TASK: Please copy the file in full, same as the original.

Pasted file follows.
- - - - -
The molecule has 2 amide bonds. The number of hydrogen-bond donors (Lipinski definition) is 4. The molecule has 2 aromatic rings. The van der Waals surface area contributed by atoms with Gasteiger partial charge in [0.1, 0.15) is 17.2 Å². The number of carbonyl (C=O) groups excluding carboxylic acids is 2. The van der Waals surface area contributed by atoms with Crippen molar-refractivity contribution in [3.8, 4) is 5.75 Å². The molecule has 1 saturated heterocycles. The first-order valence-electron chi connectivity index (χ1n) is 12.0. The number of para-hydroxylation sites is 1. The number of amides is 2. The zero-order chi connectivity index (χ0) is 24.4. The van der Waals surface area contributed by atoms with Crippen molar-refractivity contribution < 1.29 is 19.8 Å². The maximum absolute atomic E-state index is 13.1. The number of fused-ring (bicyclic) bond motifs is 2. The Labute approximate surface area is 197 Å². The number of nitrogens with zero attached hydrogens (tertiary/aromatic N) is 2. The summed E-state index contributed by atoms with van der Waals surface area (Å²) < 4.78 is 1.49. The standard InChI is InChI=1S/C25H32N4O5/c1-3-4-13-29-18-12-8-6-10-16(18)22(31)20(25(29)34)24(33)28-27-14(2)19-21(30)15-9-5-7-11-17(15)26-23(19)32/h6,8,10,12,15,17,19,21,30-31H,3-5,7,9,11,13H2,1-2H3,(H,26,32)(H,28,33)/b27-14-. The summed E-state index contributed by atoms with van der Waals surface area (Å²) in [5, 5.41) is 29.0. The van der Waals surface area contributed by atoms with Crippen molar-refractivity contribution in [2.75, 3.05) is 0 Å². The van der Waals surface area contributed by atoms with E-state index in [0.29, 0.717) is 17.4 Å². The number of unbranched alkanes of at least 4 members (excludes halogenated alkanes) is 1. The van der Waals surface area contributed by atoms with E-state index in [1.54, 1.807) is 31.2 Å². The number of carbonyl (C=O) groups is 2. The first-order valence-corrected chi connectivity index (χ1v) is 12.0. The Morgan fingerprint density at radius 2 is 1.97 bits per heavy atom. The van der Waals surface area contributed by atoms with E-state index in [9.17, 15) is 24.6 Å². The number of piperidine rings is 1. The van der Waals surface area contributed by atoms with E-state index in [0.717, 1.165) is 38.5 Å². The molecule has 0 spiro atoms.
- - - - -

The molecule has 2 amide bonds. The number of hydrogen-bond donors (Lipinski definition) is 4. The molecule has 2 aromatic rings. The van der Waals surface area contributed by atoms with Gasteiger partial charge in [0.1, 0.15) is 17.2 Å². The number of carbonyl (C=O) groups excluding carboxylic acids is 2. The van der Waals surface area contributed by atoms with Crippen molar-refractivity contribution in [3.8, 4) is 5.75 Å². The molecule has 1 saturated heterocycles. The first-order valence-electron chi connectivity index (χ1n) is 12.0. The number of para-hydroxylation sites is 1. The number of amides is 2. The zero-order chi connectivity index (χ0) is 24.4. The van der Waals surface area contributed by atoms with Crippen molar-refractivity contribution < 1.29 is 19.8 Å². The maximum absolute atomic E-state index is 13.1. The number of fused-ring (bicyclic) bond motifs is 2. The Labute approximate surface area is 197 Å². The number of nitrogens with zero attached hydrogens (tertiary/aromatic N) is 2. The summed E-state index contributed by atoms with van der Waals surface area (Å²) < 4.78 is 1.49. The standard InChI is InChI=1S/C25H32N4O5/c1-3-4-13-29-18-12-8-6-10-16(18)22(31)20(25(29)34)24(33)28-27-14(2)19-21(30)15-9-5-7-11-17(15)26-23(19)32/h6,8,10,12,15,17,19,21,30-31H,3-5,7,9,11,13H2,1-2H3,(H,26,32)(H,28,33)/b27-14-. The summed E-state index contributed by atoms with van der Waals surface area (Å²) in [5, 5.41) is 29.0. The van der Waals surface area contributed by atoms with Crippen molar-refractivity contribution in [2.75, 3.05) is 0 Å². The van der Waals surface area contributed by atoms with E-state index in [0.29, 0.717) is 17.4 Å². The number of unbranched alkanes of at least 4 members (excludes halogenated alkanes) is 1. The van der Waals surface area contributed by atoms with E-state index in [1.54, 1.807) is 31.2 Å². The number of carbonyl (C=O) groups is 2. The first-order valence-corrected chi connectivity index (χ1v) is 12.0. The Morgan fingerprint density at radius 2 is 1.97 bits per heavy atom. The van der Waals surface area contributed by atoms with E-state index in [9.17, 15) is 24.6 Å². The number of piperidine rings is 1. The van der Waals surface area contributed by atoms with E-state index in [0.717, 1.165) is 38.5 Å². The molecule has 0 spiro atoms.